We must make them an offer

Remainers wish to go back to how things were. Leavers voted for change. To win them over we have to offer a better change than Brexit promises.

Most voters care about practical things: the NHS, austerity, schools, pensions, jobs, taxes and so on. Overwhelmingly, these are Westminster issues on which the EU has relatively little to say.

The European Movement is all-party/non-party and (apart from EU relations) we do not have a view on the future direction of UK politics.

What we can do is explain to the voters that the various political parties have listened; that they have competing policies designed to address their grievances; that leaving the EU will make it worse not least because Government will spend the better part of a decade trying to sort itself out rather than addressing real problems. As Rafael Behr puts it in the Guardian: If the state decided to put its absolute focus on solving one of the problems facing the UK, ‘Whatever the issue, whatever the question, one thing is certain. The answer would not begin: “First, leave the EU.” ‘.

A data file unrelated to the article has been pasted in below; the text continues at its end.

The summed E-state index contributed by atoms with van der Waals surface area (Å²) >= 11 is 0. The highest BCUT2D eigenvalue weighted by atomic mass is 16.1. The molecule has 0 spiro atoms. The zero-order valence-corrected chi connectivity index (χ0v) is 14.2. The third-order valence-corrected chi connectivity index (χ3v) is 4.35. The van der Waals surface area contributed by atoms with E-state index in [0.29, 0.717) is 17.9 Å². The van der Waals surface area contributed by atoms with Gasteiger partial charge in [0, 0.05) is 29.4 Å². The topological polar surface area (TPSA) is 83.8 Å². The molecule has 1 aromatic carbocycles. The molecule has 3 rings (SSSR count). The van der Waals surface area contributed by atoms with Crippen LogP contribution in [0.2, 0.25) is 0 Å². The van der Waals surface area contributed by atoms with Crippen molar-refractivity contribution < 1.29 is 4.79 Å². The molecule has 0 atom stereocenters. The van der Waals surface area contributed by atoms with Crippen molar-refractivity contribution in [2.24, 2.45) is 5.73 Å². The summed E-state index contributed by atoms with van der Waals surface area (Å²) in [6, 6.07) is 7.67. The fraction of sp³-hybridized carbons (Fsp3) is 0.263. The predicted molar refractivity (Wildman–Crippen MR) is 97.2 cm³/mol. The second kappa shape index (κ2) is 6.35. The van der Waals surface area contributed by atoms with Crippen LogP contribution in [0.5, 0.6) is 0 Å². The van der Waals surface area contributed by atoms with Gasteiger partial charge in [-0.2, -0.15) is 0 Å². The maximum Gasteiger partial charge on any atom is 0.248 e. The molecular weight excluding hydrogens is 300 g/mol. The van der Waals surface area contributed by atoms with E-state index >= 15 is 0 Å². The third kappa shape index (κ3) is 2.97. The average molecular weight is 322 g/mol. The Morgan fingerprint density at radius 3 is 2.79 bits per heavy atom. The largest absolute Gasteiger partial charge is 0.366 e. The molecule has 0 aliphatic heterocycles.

If we are members of political parties we can try to influence their messaging so that they make clear where their policy proposals are a direct response to the discontent revealed by the Leave vote; and that they explain that, at the least, these policies would work under Remain.


Our aim should be 75R:25L. That is achievable. Referendum exit polling showed that just under half of both Leave and Remain voters had made up their minds before the start of 2016. They are not going to change their minds. The others might.

To change their minds we have to find a way of encouraging 2016 Leave voters to believe that EU membership is in their own best interests or at least that of their children. That means we have to articulate an offer for changes in the UK which mean that their lives will be better under Remain.